This commentary was posted in 2007 and amended later with the statement that we would no longer be ordering new heavy vinyl titles starting in 2010. By 2011 we had eliminated them completely from our site. If you bought any Heavy Vinyl pressing from us, ever, now is the time to get rid of it and hear what a Hot Stamper can do for your musical enjoyment.
Three of the Top Five sellers this week (8/22/07) at Acoustic Sounds are records we found hard to like: Aja, Aqualung and Blue. Can you really defend the expense and hassle of analog LP playback with records that sound as mediocre as this Rhino pressing of Blue?
Why own a turntable if you’re going to play records like these? I have boxes of CDs that sound more musically involving and I don’t even bother to play those. Why would I take the time to throw on some 180 gram record that sounds worse than a good CD?(more…)
Doc Watson’s superb sophomore release finally makes its Hot Stamper debut, boasting Nearly Triple Plus (A++ to A+++) sound and exceptionally quiet vinyl throughout – just shy of our Shootout Winner
We were specifically listening for richness, sweetness, warmth and intimacy on Doc’s vocals, and this pressing gave us all those qualities in abundance
If you own the veiled, opaque, recessed, ambience-challenged Cisco remaster, you are in for a treat – our Hot Stamper is none of those things!
5 stars: “Southbound was a pivotal record for Doc Watson… it demonstrated that Watson was capable of more than just dazzling interpretations of folk songs, but that he could also write excellent original material and rework new country songs in a fascinating manner.”
TheseNearly White Hot Stamper pressings have top quality sound that’s often surprisingly close to our White Hots, but they sell at substantial discounts to our Shootout Winners, making them a relative bargain in the world of Hot Stampers (“relative” being relative considering the prices we charge). We feel you get what you pay for here at Better Records, and if ever you don’t agree, please feel free to return the record for a fullrefund, no questions asked.
Folks, if you made the mistake of buying the Cisco Heavy Vinyl reissue of this album that came out in the early 2000s, you are in for treat. Instead of Doc and his band mates playing from behind a thick curtain at the back of your sound room, they can now be heard where they should have been all along: front and center between your speakers!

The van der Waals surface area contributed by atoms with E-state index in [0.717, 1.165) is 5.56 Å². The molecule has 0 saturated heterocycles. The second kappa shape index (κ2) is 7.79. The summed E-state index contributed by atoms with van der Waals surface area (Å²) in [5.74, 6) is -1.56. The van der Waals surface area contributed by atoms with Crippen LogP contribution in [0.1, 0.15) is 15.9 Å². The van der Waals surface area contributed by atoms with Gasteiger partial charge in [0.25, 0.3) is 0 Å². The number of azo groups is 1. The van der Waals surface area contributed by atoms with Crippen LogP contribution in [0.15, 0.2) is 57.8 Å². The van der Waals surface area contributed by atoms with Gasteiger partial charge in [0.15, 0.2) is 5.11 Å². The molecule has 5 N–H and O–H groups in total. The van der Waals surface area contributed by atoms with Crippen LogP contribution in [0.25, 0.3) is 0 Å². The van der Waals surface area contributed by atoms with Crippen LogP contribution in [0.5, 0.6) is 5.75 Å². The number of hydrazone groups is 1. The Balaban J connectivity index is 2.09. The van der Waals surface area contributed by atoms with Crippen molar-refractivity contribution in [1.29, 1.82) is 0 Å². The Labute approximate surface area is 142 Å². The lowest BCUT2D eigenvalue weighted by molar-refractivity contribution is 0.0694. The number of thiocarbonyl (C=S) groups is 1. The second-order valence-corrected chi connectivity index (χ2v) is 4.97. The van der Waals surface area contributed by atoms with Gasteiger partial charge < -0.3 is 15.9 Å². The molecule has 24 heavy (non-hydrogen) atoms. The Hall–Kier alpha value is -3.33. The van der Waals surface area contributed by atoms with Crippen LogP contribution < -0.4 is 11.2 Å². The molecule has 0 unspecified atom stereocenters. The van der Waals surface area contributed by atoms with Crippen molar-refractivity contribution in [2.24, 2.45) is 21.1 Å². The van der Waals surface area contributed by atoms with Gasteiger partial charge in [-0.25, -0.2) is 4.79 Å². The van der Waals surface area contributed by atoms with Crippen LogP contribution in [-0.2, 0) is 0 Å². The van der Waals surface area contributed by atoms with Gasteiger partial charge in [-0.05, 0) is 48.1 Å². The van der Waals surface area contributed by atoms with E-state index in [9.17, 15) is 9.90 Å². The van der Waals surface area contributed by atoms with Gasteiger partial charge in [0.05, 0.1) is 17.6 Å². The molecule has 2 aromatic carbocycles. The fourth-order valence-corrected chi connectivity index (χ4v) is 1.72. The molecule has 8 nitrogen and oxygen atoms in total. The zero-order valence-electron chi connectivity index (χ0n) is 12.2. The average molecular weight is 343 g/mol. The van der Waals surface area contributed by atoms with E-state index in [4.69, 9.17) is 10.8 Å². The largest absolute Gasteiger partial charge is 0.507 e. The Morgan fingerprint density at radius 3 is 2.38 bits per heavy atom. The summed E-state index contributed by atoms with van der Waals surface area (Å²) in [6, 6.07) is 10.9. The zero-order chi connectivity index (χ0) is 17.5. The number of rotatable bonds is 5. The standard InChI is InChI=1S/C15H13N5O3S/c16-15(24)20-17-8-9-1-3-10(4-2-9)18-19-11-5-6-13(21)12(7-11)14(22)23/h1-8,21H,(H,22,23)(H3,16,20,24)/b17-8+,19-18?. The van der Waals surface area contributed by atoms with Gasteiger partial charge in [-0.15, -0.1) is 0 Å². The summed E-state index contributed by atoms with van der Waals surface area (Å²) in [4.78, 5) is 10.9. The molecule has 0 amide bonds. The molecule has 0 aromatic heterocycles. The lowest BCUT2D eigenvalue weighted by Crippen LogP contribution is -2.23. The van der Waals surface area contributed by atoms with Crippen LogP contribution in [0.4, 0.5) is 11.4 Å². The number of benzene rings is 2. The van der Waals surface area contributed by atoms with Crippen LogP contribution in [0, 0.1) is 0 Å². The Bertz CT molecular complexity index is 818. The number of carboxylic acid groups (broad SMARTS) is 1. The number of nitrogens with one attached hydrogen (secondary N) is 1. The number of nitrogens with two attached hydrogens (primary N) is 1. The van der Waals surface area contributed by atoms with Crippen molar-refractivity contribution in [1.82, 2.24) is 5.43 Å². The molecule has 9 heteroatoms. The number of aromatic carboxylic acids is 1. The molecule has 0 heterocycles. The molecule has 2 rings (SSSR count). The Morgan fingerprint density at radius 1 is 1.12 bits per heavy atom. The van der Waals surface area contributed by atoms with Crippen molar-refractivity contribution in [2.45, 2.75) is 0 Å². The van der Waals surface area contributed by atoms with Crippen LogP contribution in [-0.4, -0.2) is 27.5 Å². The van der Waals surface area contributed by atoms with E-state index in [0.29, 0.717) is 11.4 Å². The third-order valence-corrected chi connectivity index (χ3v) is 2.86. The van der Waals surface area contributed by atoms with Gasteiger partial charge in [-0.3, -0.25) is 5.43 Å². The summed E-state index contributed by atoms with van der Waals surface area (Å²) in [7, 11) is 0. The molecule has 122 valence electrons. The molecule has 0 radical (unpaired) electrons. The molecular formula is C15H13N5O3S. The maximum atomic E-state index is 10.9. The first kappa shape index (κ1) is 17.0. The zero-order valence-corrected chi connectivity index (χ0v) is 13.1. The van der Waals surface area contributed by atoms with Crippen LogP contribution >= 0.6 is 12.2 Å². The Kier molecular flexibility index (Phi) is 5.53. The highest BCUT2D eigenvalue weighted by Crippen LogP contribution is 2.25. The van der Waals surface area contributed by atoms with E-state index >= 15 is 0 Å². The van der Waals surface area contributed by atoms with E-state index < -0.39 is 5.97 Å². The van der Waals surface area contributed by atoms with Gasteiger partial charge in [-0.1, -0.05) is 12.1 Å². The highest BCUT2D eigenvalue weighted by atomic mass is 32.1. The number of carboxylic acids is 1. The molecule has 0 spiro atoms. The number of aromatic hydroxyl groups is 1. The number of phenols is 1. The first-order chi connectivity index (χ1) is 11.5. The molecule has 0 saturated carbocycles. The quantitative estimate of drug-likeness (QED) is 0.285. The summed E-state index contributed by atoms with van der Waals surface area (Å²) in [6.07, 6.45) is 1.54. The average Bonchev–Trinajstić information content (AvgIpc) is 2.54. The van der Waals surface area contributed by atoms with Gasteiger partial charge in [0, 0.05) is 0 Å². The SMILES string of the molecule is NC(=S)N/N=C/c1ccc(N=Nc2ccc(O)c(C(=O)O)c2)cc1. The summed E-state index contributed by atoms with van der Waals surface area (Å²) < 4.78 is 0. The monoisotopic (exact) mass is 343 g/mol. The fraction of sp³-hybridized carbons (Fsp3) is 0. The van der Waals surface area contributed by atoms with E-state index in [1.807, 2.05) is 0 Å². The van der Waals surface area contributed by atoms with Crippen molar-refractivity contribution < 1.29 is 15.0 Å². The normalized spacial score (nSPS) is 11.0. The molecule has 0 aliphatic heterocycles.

The difference between a truly outstanding vintage pressing and a modern mockery of analog could not be more striking. We never got around to putting the Cisco pressing in ourHall of Shame (300+ strong!). There are just not enough hours in the day…(more…)
This is a decent Cisco LP, which is now long out of print. Audiophiles who love female vocal albums and pass on this one are missing the boat, because finding a better sounding original in clean enough condition to play is practically impossible these days. Of course if you already have a clean original you sure don’t need to waste your money on this LP.
We went back and played the Cisco version about 6 or 7 years ago and were quite a bit less impressed with the sound than we were when it first came out
Some of the sweetest violin tone on heavy vinyl you will ever hear. For Heavy Vinyl this one gets a very high recommendation. The domestic originals we’ve played have been uniformly awful so pick up thisCiscopressing wherever you can find it if the price is right, assuming you can stand the lack of ambience and resolution that Heavy Vinyl consistently suffers from. To be honest, we have not played this record in many years and would probably like it much less now than we did at the time of its release.(more…)
An outstanding copy of Watson’s 1966 release with solid Double Plus (A++) sound – exceptionally quiet vinyl too